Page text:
Car insurance is something that most people view as a necessary evil. So, when car insurance companies and other vendors take this necessary evil, and spin it as something fun (or at least an incentive for you to buy their product), it changes the complexion of the industry a bit. That’s where creative marketing comes into play.
In recent days, General Motors has teamed up with MetLife Auto to provide free car insurance for a year to buyers of GM products. This seems like a good deal for both companies. It gives car buyers a very real incentive to consider buying a GM-branded vehicle, and it brings an almost captive audience to MetLife Auto. Think about it. How many people really think about switching car insurance in order to save a few dollars? Not so many. So this promotion is a win-win for both companies, and also a great way for Washington and Oregon car buyers to save money on a year’s worth of car insurance.
Other companies have started to work the marketing angles, particularly when pitching to a younger, more computer savvy consumer demographic. iMingle, a subsidiary of insurer Unitrin Direct, was established with the goal of offering car insurance discounts in the social media space:
Launched in 2010, iMingle is a new marketing approach for direct-to-consumer insurance aimed at what the company calls the i Generation, those consumers who routinely turn to their social networks to find information, compare deals and seek recommendations from their peers.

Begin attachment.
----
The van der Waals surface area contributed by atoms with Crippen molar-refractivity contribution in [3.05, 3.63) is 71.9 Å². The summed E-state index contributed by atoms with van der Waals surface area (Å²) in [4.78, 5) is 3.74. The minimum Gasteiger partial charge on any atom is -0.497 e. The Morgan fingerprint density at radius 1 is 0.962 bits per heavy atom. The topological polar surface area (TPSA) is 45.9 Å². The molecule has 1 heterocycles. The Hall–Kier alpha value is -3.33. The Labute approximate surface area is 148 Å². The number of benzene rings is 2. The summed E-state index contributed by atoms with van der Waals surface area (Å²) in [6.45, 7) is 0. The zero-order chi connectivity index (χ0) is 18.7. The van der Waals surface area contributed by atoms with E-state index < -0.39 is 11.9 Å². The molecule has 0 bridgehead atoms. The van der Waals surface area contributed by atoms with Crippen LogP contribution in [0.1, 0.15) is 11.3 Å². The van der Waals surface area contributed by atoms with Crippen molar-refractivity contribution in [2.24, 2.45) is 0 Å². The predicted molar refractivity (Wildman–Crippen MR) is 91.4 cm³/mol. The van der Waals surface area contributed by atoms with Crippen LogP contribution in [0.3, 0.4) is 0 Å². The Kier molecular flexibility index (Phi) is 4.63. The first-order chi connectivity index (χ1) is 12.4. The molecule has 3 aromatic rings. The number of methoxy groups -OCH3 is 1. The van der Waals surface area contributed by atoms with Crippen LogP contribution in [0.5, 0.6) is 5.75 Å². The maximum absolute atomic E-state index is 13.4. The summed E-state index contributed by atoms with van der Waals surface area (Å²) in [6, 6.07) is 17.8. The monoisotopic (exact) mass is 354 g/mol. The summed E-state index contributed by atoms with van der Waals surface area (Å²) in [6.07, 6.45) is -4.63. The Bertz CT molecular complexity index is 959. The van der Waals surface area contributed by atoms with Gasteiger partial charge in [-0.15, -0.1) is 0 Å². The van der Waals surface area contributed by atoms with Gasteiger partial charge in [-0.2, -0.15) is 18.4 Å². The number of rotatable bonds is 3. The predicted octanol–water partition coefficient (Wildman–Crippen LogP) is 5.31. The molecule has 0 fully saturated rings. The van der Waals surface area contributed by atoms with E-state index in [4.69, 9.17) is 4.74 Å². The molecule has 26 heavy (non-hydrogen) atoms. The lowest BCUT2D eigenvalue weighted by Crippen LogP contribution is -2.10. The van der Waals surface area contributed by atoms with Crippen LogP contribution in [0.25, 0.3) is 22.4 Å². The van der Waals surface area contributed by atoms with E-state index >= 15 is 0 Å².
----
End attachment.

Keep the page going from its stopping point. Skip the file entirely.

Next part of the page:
It’s an interesting concept, and certainly creative. This “outside the box” approach to selling car insurance is catching on in several states where iMingle is licensed to provide coverage. Available discounts include a network discount of 10% if you are referred from a social media group of friends, deep discounts for paying the entire policy premium upfront, 5% just for going paperless in managing your account, and others.
PAYD and Creative Affinity Discounts
In Texas, MileMeter Insurance has taken the “pay as you drive” concept one step further. Rather than base an insurance premium on miles driven in a previous rating period, MileMeter offers its customers the ability to buy insurance by the mile – in other words, a customer would buy a 2500 mile policy rather than a 6 month or 1 year policy.
And Esurance, one of the fastest growing car insurance companies in the country, offers some interesting “affinity” discounts, as do other insurance providers. The catch: unless you ask, they generally won’t tell you about these discounts. While most auto insurance companies will provide affinity discounts for seniors that belong to a group such as AARP, did you know that Esurance will give you an affinity discount if you have a PayPal.com account? It’s true.
The bottom line is that the car insurance industry is a competitive marketplace. With more industry pressure to provide a competitively priced product, car insurance companies (and other businesses) are finding unique ways to market a product that everyone needs.